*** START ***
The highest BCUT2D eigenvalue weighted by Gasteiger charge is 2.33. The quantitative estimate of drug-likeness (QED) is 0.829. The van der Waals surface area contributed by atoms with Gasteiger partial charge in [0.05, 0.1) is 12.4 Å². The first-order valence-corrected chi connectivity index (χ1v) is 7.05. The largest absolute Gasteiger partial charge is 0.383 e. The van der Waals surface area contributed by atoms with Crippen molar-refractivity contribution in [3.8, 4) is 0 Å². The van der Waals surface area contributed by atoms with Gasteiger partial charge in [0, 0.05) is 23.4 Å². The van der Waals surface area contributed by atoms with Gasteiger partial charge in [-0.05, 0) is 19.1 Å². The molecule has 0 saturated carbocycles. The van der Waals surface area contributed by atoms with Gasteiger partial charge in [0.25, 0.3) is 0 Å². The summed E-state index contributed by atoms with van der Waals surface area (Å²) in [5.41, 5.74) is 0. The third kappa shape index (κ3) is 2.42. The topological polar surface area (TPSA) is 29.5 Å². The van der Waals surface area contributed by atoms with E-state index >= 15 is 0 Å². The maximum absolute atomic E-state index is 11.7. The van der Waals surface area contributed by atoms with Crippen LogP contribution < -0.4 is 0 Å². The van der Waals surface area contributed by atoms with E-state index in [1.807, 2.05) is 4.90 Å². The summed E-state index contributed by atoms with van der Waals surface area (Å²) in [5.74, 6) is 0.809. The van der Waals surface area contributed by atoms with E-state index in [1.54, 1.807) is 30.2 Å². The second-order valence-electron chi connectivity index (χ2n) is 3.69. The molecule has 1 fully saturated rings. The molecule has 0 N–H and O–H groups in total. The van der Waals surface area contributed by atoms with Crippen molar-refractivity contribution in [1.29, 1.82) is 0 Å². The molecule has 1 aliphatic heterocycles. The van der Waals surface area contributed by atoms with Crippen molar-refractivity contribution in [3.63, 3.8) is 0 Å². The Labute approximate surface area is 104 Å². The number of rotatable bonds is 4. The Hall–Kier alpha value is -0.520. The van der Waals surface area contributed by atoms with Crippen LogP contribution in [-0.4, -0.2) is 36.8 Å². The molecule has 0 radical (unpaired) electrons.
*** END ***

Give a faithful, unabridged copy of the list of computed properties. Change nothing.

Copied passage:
The highest BCUT2D eigenvalue weighted by Gasteiger charge is 2.33. The quantitative estimate of drug-likeness (QED) is 0.829. The van der Waals surface area contributed by atoms with Gasteiger partial charge in [0.05, 0.1) is 12.4 Å². The first-order valence-corrected chi connectivity index (χ1v) is 7.05. The largest absolute Gasteiger partial charge is 0.383 e. The van der Waals surface area contributed by atoms with Crippen molar-refractivity contribution in [3.8, 4) is 0 Å². The van der Waals surface area contributed by atoms with Gasteiger partial charge in [0, 0.05) is 23.4 Å². The van der Waals surface area contributed by atoms with Gasteiger partial charge in [-0.05, 0) is 19.1 Å². The molecule has 0 saturated carbocycles. The van der Waals surface area contributed by atoms with Gasteiger partial charge in [0.25, 0.3) is 0 Å². The summed E-state index contributed by atoms with van der Waals surface area (Å²) in [5.41, 5.74) is 0. The third kappa shape index (κ3) is 2.42. The topological polar surface area (TPSA) is 29.5 Å². The van der Waals surface area contributed by atoms with E-state index >= 15 is 0 Å². The maximum absolute atomic E-state index is 11.7. The van der Waals surface area contributed by atoms with Crippen LogP contribution < -0.4 is 0 Å². The van der Waals surface area contributed by atoms with E-state index in [1.807, 2.05) is 4.90 Å². The summed E-state index contributed by atoms with van der Waals surface area (Å²) in [5.74, 6) is 0.809. The van der Waals surface area contributed by atoms with E-state index in [1.54, 1.807) is 30.2 Å². The second-order valence-electron chi connectivity index (χ2n) is 3.69. The molecule has 1 fully saturated rings. The molecule has 0 N–H and O–H groups in total. The van der Waals surface area contributed by atoms with Crippen molar-refractivity contribution in [1.29, 1.82) is 0 Å². The molecule has 1 aliphatic heterocycles. The van der Waals surface area contributed by atoms with Crippen molar-refractivity contribution in [3.63, 3.8) is 0 Å². The Labute approximate surface area is 104 Å². The number of rotatable bonds is 4. The Hall–Kier alpha value is -0.520. The van der Waals surface area contributed by atoms with Crippen LogP contribution in [-0.4, -0.2) is 36.8 Å². The molecule has 0 radical (unpaired) electrons.